Question of the Day: Is Pot Smoke a Good Signal?

From a reader named Ben Doty:

Quick question that may benefit from an economist’s perspective, possibly relating to complimentary goods, signaling, expertise, and education:

If you walk into a surf shop and the stench of marijuana nearly knocks you over, does that make you more or less likely to purchase surfing lessons there?

What do you say, readers? I have never been in a surf shop myself; I have, however, been in the pro shop at various golf courses and I can tell you that I have never once smelled marijuana there.

Don Fagen


Why did you pick a surf shop? Stereotyping surfers as weed users? Would YOU want to take a surfing lesson from a guy who was stoned at the time, in a sport where you can easily do serious damage to your body? Perhaps you should ask the same of taking...say....guitar lessons. Imho the stench of week as an influence in purchasing a good or service would depend a lot on the attitude about pot of the potential customer.


I dont think it makes a difference it smells like pot, if they smoke pot, or not. I think if they know the sport they will be able to give adequate lessons either way. Maybe even more focused lessons and you may get bonus time out of it.


Marijuana does not make one a good surfer, nor bad surfer (or good/bad teacher for that matter). I would look for personal recommendations for lessons and rely on that rather than the smell of a surf shop. I think ultimately it would come down to the type of person you are and what you look for in a teacher. If you have a negative opinion of the drug, then it would probably be a good indicator that you would not want to buy lessons at a store (any store) that smelled like pot. This question just seems so ridiculous to me, perhaps I just don't get it.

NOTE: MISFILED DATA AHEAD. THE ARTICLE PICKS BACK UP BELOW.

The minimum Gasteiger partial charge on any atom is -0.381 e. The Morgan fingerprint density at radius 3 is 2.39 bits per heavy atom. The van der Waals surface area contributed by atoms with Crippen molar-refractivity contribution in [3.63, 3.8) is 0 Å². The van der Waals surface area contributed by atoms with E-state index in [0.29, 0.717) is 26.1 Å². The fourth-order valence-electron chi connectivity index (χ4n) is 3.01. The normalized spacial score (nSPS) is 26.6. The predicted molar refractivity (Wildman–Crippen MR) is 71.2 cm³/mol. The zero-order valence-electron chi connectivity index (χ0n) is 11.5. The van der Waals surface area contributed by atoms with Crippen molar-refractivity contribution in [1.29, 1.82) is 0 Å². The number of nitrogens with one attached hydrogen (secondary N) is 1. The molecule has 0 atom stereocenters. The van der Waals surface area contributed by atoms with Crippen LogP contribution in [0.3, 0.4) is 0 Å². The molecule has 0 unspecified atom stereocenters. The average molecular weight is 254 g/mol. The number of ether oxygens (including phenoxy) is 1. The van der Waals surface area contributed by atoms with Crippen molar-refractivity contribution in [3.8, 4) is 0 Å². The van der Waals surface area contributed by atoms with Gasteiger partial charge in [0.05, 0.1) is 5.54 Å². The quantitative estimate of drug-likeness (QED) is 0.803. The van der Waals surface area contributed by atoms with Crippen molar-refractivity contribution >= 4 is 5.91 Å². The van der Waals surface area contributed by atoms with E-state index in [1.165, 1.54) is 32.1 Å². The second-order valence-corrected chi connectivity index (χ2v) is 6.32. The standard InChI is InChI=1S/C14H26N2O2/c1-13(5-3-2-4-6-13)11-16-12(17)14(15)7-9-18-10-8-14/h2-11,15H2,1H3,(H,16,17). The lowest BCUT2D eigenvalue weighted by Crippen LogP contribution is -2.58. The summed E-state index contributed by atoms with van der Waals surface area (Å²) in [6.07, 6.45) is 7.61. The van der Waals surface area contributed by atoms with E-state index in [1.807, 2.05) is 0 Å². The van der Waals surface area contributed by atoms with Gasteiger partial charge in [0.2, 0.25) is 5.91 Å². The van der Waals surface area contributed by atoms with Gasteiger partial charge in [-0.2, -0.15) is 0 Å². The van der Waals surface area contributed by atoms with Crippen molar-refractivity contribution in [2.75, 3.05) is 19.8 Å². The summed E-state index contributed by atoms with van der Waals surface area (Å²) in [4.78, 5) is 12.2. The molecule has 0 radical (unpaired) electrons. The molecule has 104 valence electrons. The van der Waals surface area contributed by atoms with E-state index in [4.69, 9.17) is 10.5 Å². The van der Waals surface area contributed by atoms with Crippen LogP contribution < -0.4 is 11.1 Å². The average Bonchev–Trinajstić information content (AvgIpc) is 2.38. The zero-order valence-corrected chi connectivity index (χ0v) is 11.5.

that's why it's freakonomics you know, ridiculous questions and ridiculous answers but eventually make sense


I don't see why it would have an effect on purchasing. But smoking it might help you learn better, that is if you already smoke marijuana.


Back in the days of my youthful indiscretions, it probably would encourage me to be more open and friendly with them. Now, it wouldn't have any influence on whether to buy or not.

Also, funny you mention pro shops - I work at one of the most prestigious country clubs in the United States, and while what you're said is true, I have noticed that peculiar stench on our golf courses many, many times.


The smell adds authenticity to the surf shop: if they smoke there, regardless that it's a place of business, then they are the real deal as far as surfers go. Kind of like being able to see where the goods are made in a bakery so you know they are fresh and not shipped in.

Eric M. Jones

I think pot is a good idea socially, but not in a place of business, driving, school, or wherever one is expected to pay attention and get a job done.


Years back when I smoked regularly, there were many cases where my focus was intensified because I was high. Granted there were times where my mind would drift, but I don't think marijuana should be the blame, more so a person's personality.


The reader who sent in this question wasn't asking if smoking marijuana causes person to become a better surfer or teacher. If the amount of pot the average surfer smokes correlates with how often they surf, then a shop smelling of marijuana could signal that the surfers are more capable.

Jun Sorioso

I don't believe I've ever seen a study out there measuring pro surfers' performance against pot intake. But I'd imagine moderate users would have better flow and heavy users would probably be dead.